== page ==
Color balance refers to the mix of primary color intensities carried in a given video signal. Video cameras are usually equipped with circuitry that allows a videographer to set a baseline value for processing “true white” in the video image. Using a white card, the camera operator tells the recording device what white in the image should look like. This allows for consistent color balance between different ambient lighting conditions, where color temperature can affect the entire image.
When camera white balance is not adjusted prior to recording, it can create a color cast. This is quite easy to see in footage shot under gas-discharge lamps such as fluorescent tube lighting, where a blue tint may result.
Can it be fixed?
Color primaries can be adjusted using tools, such as video processing amplifiers and NLEs or more sophisticated digital video workstations. A vectorscope can be helpful in looking at white balance, as well adjusted raw and untreated video footage should show chrominance emanating from the center axis, not off-axis. In some video processing amplifiers, simple controls for adding red and blue allow for adjustment of incorrect white balance.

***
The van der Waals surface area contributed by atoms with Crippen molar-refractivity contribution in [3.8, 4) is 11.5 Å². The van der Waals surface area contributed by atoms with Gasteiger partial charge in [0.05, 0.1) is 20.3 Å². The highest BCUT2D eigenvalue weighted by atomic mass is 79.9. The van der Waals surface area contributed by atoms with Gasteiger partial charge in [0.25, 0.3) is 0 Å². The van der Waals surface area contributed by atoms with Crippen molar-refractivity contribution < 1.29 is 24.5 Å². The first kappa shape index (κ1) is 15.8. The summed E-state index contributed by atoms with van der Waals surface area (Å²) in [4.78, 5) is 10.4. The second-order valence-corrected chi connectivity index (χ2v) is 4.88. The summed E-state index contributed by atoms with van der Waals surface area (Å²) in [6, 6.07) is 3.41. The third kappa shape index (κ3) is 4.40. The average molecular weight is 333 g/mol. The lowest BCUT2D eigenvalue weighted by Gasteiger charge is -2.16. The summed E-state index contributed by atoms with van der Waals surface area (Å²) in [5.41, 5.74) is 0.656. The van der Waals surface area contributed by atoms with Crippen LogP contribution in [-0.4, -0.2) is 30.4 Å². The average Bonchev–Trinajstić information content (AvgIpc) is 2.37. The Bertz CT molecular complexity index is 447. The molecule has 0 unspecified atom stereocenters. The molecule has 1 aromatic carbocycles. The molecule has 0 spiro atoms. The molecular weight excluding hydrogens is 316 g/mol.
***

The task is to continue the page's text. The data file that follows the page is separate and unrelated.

The image above has a noticeable blue cast due to an incorrect white balance setting at the time of recording. The cast has been removed in the image below.